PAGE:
Ravel: Piano Concerto in G major
BORN: March 7, 1875. Ciboure near Saint‑Jean‑de-Luz, Basses‑Pyrénées
DIED: December 28, 1937. Paris
WORLD PREMIERE: January 14, 1932. Marguerite Long was soloist at a concert of the Lamoureux Orchestra in Paris
US PREMIERE: April 22, 1932, in simultaneous performances. Sylvan Levin was soloist with the Philadelphia Orchestra under Leopold Stokowski’s direction, and Jesús María Sanromá was the pianist with the Boston Symphony conducted by Serge Koussevitzky.
SFS PERFORMANCES: FIRST—February 1953. Nicole Henriot was the soloist and Massimo Freccia conducted. MOST RECENT—January 2017. Jean-Yves Thibaudet was the pianist and Lionel Bringuier conducted
INSTRUMENTATION: Piccolo, flute, oboe, English horn, B‑flat and E‑flat clarinets, 2 bassoons, 2 horns, trumpet, trombone, timpani, triangle, snare drum, cymbals, bass drum, tam‑tam, wood block, whip, harp, and strings
DURATION: About 20 mins
THE BACKSTORY As work on the Piano Concerto neared completion in the summer of 1931, Ravel said that it was
written very much in the same spirit as those [concertos] of Mozart and Saint‑Saëns. The music of a concerto should, in my opinion, be lighthearted and brilliant, and not aim at profundity or at dramatic effects. It has been said of certain classics that their concertos were written not “for” but “against” the piano. I heartily agree. I had intended to title this concerto “Divertissement.” Then it occurred to me that there was no need to do so because the title “Concerto” should be sufficiently clear.
Here Ravel expresses a strange notion of what the specific gravity of a concerto should be. While we should always read composers' letters, memoirs, program notes, and so on, we need to be circumspect about evaluating them. And Maurice Ravel, we might remember, was a man fascinated by masks. Ravel’s Basque heritage formed his personality. He was not, he insisted, cold and unemotional, "but I am Basque, and while the Basques feel deeply they seldom show it, and then only to a very few."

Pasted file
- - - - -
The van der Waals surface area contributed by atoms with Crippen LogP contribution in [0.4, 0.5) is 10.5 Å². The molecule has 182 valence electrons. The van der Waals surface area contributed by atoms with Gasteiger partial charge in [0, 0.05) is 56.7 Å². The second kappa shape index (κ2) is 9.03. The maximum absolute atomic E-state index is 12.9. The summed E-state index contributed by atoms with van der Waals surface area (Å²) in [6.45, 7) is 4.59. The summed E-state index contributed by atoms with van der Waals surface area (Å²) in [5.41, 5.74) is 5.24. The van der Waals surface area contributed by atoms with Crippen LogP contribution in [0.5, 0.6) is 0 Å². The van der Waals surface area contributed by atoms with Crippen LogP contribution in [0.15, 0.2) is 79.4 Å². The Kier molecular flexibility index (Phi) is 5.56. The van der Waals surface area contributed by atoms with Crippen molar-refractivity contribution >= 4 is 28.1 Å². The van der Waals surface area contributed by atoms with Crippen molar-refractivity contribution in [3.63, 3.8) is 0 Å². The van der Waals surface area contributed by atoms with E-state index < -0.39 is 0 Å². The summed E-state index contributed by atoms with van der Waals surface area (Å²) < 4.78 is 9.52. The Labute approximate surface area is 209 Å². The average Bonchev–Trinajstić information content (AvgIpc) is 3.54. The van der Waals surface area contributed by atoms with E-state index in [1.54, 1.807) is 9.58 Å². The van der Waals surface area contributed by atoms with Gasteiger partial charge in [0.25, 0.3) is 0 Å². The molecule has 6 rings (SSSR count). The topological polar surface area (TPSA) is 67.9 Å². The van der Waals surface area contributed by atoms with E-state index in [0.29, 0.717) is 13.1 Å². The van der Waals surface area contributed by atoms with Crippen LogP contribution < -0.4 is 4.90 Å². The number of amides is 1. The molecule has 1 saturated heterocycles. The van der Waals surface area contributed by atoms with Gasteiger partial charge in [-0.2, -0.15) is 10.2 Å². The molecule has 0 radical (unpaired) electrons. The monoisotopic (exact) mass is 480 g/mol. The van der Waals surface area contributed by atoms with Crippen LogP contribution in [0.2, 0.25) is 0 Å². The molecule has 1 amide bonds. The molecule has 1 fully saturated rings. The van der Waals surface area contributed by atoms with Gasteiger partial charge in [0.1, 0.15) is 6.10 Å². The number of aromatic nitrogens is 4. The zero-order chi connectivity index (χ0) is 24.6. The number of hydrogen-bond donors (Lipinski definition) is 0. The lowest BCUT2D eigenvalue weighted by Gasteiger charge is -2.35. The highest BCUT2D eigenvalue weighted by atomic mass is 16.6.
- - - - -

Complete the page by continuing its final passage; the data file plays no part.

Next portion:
Pierre‑Joseph Ravel, the composer’s father, was a deeply musical engineer who contributed significantly to the development of the two‑stroke internal combustion motor remembered fondly by 1960s Saab owners. Maurice, his eldest son, became a musician enchanted by elegantly functioning machines. He was charming, shy, dandified, and of the most delicate build. Marguerite Long recalled how once, on their concerto tour, he forgot to pack his patent‑leather shoes and how difficult it was to find any in his size. A lifelong bachelor not known to have had any close personal attachment, Ravel loved children: Mother Goose and his operatic collaboration with Colette, L’Enfant et les sortilèges (The Child and the Magic Spells—which will be presented by the SFS in semi-staged performances June 27, 29-30), are miraculously perceptive and loving masterpieces for and about children.
The prelude to his other opera, L’Heure espagnole (Spanish Time), depicts a clockmaker's shop and is a delicious love letter to devices with moving parts that whir and tick and buzz and clack. The late musicologist Stephen Parkany has pointed out that Ravel’s G major Concerto also begins like some wondrous contraption in a toy shop: A percussionist releases the wound‑up spring of the slapstick.